9. Arrange one of the layers on a cake plate, carefully peel off the waxed paper, then spread 2/3 of the marmalade over the top, smoothing it into an even layer. Invert the remaining layer onto the top of the first layer, peel off the waxed paper and spoon the remaining marmalade onto the center of it, leaving a 1 1/4-inch border around the edge. Frost the sides and top of the border with the frosting, leaving the marmalade on top of the cake exposed. Or if you prefer, frost the entire cake, adding the marmalade as a garnish on top. Chill for at least 2 hours before serving.

















To view the "At Home in Mitford," book mentioned in this post,  you can click on the link below:

34 comments:

Christy said...

this looks so delicious...i love orange marmalade so much! You must have a lot of cake lying around your home..2 cakes this week! I wish i lived next door to you.

Bonnie said...

This is a beautiful cake. I never liked store-bought marmalade, then I made a lot of it at Christmas. We love it and I have a few jars left in the pantry. What a great way to utilize it. Thanks for a great post.

GardenofDaisies said...

Your cake looks delicious! I have not read the Mitford books yet ( I think I must be the only person in the country who has not). I have heard they are good and should go find them at the library.

Jo said...

That cake does look delish!!!

Maggie B said...

What an oustanding cake! I have not read the books, just learning about them for the first time here, but I think I will try that recipe.
Thanks.
~Maggie~

My name is PJ. said...

I lovvvvvvvvvvvve this cake and have asked my husband many times to make it for special occasions. A wonderful choice for O!!

Allie and Pattie said...

I make a marmalade bread that my Dad LOVES. Great post
xoxo Pattie

JDaniel4's Mom said...

I loved reading the Mitford books, but couldn't imagine what the cake would look like. Thanks for showing me.

Viki said...

What a neat story on how this cake came to be. Very fun. Looks yummy.

baukje said...

Looks great .

Barefoot Belle said...

I am loving orange these days, and was actually eating a breakfast of yogurt with orange marmalade, when I came across your blog and this beautiful cake! It is definitely going in my recipe file to make!

Mrs. P. said...

Gorgeous cake and lovely tablescape and I LOVE Mitford :)

Blessings!
Gail

Anita @ Far Above Rubies said...

Yum, yum this looks too good!! I am drooling over this cake and it's not on my diet! I guess looking can't hurt, right??

Monica said...

Not a good post to read at dinner time! The cake is beautiful and sounds delicious!

Tina said...

Oh, I loved that series of books! Thanks for sharing the recipe, although this hypoglycemic cannot partake, I know my family would love it!

laterg8r said...

gorgeous and i'm sure super yummy :D

Pansy Cottage Girl said...

Are you trying to make me fat? I think there is a conspiracy going on! So many of my favorite blogs have been featuring cake recipes that are simply irresistible. Bad, bad blogger;)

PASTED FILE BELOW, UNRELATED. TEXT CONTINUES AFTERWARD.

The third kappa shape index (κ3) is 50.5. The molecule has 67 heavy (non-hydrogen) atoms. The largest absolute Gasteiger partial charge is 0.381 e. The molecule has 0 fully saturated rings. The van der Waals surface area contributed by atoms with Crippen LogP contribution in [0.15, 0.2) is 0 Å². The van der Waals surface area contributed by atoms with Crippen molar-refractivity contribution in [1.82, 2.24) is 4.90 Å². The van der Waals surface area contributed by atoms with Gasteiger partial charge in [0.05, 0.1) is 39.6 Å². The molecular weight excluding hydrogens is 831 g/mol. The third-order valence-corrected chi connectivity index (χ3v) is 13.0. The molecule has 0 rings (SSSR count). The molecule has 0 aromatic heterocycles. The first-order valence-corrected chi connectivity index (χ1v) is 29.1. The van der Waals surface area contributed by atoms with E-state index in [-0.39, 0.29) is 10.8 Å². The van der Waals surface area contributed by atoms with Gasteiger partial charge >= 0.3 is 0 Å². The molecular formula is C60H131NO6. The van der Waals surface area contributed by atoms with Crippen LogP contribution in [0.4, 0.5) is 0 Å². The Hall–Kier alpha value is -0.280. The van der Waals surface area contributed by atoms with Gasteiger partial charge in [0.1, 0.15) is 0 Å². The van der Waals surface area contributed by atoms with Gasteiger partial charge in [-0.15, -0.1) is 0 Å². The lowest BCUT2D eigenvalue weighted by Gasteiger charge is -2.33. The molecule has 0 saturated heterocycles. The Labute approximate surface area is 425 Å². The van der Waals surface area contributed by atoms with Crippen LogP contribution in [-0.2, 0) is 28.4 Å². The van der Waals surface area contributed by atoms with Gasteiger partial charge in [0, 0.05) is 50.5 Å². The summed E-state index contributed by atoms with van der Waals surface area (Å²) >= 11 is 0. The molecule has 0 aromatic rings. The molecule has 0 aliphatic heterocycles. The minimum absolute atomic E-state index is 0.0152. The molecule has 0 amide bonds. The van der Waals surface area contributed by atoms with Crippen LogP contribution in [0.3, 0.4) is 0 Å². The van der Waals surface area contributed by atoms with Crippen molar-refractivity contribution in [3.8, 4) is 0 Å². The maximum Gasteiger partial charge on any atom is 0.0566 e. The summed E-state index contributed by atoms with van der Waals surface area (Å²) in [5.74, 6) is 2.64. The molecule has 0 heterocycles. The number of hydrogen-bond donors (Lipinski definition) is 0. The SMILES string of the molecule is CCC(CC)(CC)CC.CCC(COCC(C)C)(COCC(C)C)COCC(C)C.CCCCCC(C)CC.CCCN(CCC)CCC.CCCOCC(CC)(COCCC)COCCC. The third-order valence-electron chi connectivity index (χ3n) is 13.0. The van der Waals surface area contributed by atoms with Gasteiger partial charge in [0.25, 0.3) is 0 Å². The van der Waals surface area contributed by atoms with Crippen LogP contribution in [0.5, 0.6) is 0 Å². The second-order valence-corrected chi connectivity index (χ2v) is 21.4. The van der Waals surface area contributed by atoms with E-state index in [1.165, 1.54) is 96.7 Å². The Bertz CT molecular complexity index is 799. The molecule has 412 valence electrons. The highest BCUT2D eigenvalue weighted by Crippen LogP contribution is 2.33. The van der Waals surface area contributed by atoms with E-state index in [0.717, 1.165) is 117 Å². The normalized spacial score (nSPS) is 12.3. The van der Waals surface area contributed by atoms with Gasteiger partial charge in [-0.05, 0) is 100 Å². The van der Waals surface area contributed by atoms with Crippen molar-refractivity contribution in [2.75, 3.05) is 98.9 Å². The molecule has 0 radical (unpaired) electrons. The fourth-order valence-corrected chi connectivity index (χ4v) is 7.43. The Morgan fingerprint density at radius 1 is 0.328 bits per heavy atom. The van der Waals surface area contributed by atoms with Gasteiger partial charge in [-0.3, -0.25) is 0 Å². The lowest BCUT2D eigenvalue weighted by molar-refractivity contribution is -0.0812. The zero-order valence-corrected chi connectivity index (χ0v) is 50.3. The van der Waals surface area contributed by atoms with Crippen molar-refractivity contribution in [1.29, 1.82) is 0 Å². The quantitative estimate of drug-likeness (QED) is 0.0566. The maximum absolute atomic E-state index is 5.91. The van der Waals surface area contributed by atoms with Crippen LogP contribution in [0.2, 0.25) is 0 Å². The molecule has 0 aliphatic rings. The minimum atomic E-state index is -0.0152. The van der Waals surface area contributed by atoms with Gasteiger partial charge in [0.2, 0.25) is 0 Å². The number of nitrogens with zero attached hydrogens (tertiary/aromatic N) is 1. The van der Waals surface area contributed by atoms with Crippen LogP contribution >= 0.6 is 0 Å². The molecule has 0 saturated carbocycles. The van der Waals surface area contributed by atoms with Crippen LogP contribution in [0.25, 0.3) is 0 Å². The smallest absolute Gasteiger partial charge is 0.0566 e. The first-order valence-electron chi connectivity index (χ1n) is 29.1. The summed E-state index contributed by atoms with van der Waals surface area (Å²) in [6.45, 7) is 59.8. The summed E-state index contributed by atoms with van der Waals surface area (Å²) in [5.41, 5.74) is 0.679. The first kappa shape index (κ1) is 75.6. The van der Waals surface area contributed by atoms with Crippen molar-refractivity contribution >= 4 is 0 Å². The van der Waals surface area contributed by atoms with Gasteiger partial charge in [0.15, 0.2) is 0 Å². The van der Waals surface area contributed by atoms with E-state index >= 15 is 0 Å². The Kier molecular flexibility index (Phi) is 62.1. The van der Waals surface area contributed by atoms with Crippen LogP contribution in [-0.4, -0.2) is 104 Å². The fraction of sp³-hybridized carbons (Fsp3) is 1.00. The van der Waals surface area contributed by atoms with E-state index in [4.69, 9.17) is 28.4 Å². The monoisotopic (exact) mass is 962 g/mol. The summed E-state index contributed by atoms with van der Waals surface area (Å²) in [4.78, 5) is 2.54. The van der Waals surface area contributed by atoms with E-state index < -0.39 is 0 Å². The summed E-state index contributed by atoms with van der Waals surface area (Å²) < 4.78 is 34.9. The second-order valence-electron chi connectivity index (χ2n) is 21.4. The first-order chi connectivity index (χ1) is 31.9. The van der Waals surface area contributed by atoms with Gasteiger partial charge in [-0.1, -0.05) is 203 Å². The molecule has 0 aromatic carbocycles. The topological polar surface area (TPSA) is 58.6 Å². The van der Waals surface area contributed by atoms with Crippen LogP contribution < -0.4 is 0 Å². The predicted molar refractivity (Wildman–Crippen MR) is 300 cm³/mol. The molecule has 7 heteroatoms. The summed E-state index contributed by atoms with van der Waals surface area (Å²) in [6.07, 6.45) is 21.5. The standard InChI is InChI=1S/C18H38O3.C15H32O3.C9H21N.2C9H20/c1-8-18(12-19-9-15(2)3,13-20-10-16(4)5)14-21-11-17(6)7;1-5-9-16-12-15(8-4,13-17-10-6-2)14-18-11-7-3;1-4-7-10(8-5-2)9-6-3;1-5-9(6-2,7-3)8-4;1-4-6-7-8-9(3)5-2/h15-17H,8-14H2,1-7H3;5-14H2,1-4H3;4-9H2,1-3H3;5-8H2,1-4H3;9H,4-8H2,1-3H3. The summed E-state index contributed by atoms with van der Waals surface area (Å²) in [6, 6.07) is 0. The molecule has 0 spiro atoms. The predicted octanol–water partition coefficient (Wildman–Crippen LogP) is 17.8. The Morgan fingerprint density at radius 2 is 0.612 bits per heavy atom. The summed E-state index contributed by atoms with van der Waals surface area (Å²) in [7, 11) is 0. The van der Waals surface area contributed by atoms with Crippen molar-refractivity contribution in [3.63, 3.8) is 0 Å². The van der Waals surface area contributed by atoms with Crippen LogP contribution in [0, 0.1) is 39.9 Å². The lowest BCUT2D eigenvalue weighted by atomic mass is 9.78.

Riet said...

That cake looks delicious. And great recipe.

Sue (Someone's Mom) said...

I want to eat it...I'm just not sure I want to make it. I'm feeling lazy...I love the mixture of whipped cream and sour cream for the frosting. It really is a beautiful cake. Yummy!

Jenny said...

I love those books AND when I saw the title I wondered if it was from them.

It looks amazing.

I really, really want to come over and eat a piece of that.

I would be willing to risk diabetic coma. Not that I'm diabetic but that's how scrumptious it looks!

Thanks for sharing this delicious stop on our little journey through Alphabe-Thursday's Letter "O".

A+

mrs. c said...

Yummy, I love how you featured this lovely recipe that came from a novel. I used to serve orange marmalade to my son because he loved Paddington the Bear and that is what Paddington ate!

Christy said...

I can see why the priest ate 2 pieces!!! LOL this is a heavenly cake and I especially like the frosting. I think I will use it to frost other cakes.

Mary said...

Loved the Mitford series & was always curious about the cake~ Beautiful & Great Post for Letter O!

Terra said...

OMG, I so want to come over right now. I can't touch that. no skills but I would love to taste!

Sweet Bee Cottage said...

I just adore the Mitford books and they helped to renew my faith several years ago. I have the Esther's Gift book and I've been tempted to make this cake many times. Now I believe I can too! Thank you!

Natasha said...

Om my word...that looks heavenly! Thank you so much for posting this delicious recipe. I can't wait to try it!

Best wishes,
Natasha.

Martha said...

I may have to make this next time I have company -- it looks delicious!

Pondside said...

A true marmalade lover here - so this cake will debut at Pondside soon. I love the Mitford books - I remember when I first discovered them, years ago - It was like finding a new friend.

Debbie said...

Oh, I am so definitely making this cake...

Catherine said...

Oh, I simply must make that cake! :) I love orange marmalade, too. And cake ;) .

Betty (picture circa 1951) said...

That cake looks and sounds delicious!

Steph said...

I was so looking forward to clicking on this link, because when I glanced down the list my first thought was Mitford! What a fun post. I read the little story of Esther trying to decide whether to make it for Christmas or not too. I love Mitford and have often thought I would like to go to Boone, NC to see if it is anything like it. Anyway, that is no small feat making that cake. It looks glorious. Thank you so for sharing with us!

Melinda Cornish said...

it looks amazing.....come visit my o post too! melinda

Vera said...

Hi! This is my first visit, and I really enjoyed all the recipes. You just have that magic touch; the cake looks lovely..I'll be back for more great stuff! Thank you :)

Engageya